In learning upholstery (or any trade or skill) you first have to set your intention (to tell yourself that you WILL learn upholstery). It is all to easy to tell yourself "I don't have a teacher", OR "I don't know what to do", OR "No one will let me", OR any other excuse you might have. If you really want to learn, you will put aside all the reasons why you can't do it do it and you will do begin.
Find A Teacher
There are a number of ways to learn the upholstery trade. Of course, the best way is to have a patient experienced professional train you. But sometimes that's not possible. If you can't find a teacher, you can still learn upholstery on your own.
Find Resources: If you want to learn here are some suggestions
- Have a professional teach you.
- Take an upholstery class at a trade school (perhaps you could move closer to one during the time you are learning.)
- Take an upholstery class at the community college.
- Try to get a job at an upholstery shop (providing they are willing to train you. Some upholsterers won't train anyone for fear of training competition.)
- Volunteer to work for free for an upholsterer. Some of the time you'd be doing clean up and other "non-learning" time, which migh help motivat the upholsterer to spend time training you. It takes a lot of time and costs money to train someone, even if the trainee is working for free.
- Go the the library or bookstore and get some books on upholstery.
- Get some videos on upholstery, See our list of people and places that sell upholstery videos here.
- Custom Home Furnishings Academy has short upholstery courses where you go to their location for something like a couple weeks of hands-on training.
- the Foley-Belsaw Home Study Course in Upholstery.is a mail order upholstery course. Their Skillpaks and Course Guide looks pretty good. From their outline it looks like it covers a lot of good stuff. I didn't have a close look at just what everything includes, but from a quick glance it looks like it's mostly books and written information.
Learn by Doing
If you can't find someone to teach you, you can still learn. It will just be a little harder. I learned the trade the same time as my dad. We worked cheap and did work for poor people. As people pointe out my mistakes, I figured out better ways to do things. (I hate to be fussed at, so I tried hard to find better ways to do things.) I had no one to show me how to do it. But I learned it by just doing it. You have an advantage, besides this website, there are several other upholstery webboards. and there are a number of upholsterers at each of these that you can ask questions of.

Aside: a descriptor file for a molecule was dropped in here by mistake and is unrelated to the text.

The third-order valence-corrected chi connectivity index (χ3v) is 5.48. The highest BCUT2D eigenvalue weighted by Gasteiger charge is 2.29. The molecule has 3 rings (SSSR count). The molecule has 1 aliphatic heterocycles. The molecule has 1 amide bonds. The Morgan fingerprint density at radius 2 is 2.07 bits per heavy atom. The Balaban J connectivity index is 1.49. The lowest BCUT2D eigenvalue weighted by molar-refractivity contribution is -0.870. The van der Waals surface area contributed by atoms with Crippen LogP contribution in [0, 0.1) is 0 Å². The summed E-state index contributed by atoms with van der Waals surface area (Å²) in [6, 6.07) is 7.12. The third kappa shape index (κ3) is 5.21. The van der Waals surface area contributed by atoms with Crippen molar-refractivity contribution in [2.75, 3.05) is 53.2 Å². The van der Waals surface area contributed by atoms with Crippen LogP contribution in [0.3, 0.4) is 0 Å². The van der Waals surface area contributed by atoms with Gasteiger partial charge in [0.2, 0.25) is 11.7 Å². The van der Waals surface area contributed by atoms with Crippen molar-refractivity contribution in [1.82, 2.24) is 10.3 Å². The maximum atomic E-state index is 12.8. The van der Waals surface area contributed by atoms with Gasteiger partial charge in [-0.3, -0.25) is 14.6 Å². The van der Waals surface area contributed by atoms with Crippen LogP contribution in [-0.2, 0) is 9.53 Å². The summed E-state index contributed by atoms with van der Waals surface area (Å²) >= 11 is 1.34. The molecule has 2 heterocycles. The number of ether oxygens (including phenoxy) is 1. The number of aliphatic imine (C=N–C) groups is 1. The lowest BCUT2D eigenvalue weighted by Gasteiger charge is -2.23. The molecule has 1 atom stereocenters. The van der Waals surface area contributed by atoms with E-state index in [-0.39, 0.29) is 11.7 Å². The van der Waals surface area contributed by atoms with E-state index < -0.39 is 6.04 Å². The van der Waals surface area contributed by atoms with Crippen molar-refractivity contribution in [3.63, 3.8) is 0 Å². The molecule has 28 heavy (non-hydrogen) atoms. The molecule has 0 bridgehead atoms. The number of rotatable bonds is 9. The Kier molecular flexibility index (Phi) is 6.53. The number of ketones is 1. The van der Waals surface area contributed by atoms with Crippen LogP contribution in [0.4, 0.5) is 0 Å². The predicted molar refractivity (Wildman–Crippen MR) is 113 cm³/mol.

The Upholstery Business
Upholstery Discussion Forums
- Carrscorner is run by a professional upholsterer and has many other professional upholsterers available to answer questions and to give advice.
- Upholster.com also has many professional and amatuer upholsterers
- Old Sofas - Upholstery Forum
- CHF Network Forums
Just Do It
My dad use to say, "Pretend like you know what you are doing and go ahead!" Upholstery is one trade that you can learn as you do it. No need to "wait until you have learned enough to get started. You can get started by getting old furniture that is cheap or free, recover it using cheap fabric, and then sell it.
Practice, Practice: The best way to learn is to actually do it and to practice a lot. Do anything and everything you can to actually get some furniture to practice on. Get some furniture to practice on: look around your house, your neighbors for old discarded furniture. Go to garage sales and see what furniture you might be able to pick of for free. While you are starting out, just use some real cheap fabric. Don't worry about the color. If you don't yet have a walking foot upholstery machine, you can still do some work; just use thin fabrics, such as cotton prints, and sew it with your zipper foot. Don't let anything stop you: Realize that you'll make a lot of mistakes. Don't even think about trying to do it perfectly to start with. That perfectionism will keep you from trying. Just assume that your first pieces will look a mess. Accept that fact as part of the learning process. No one will do a professional job on the first few pieces. A word of advice, Unless you want to just keep first job to compare agains, you might not want to keep the first few pieces that you do. As you get better, you'll feel embarrased at the way the first pieces look like.
The article is taken from a webboard here: where I originally answered a question from another poster.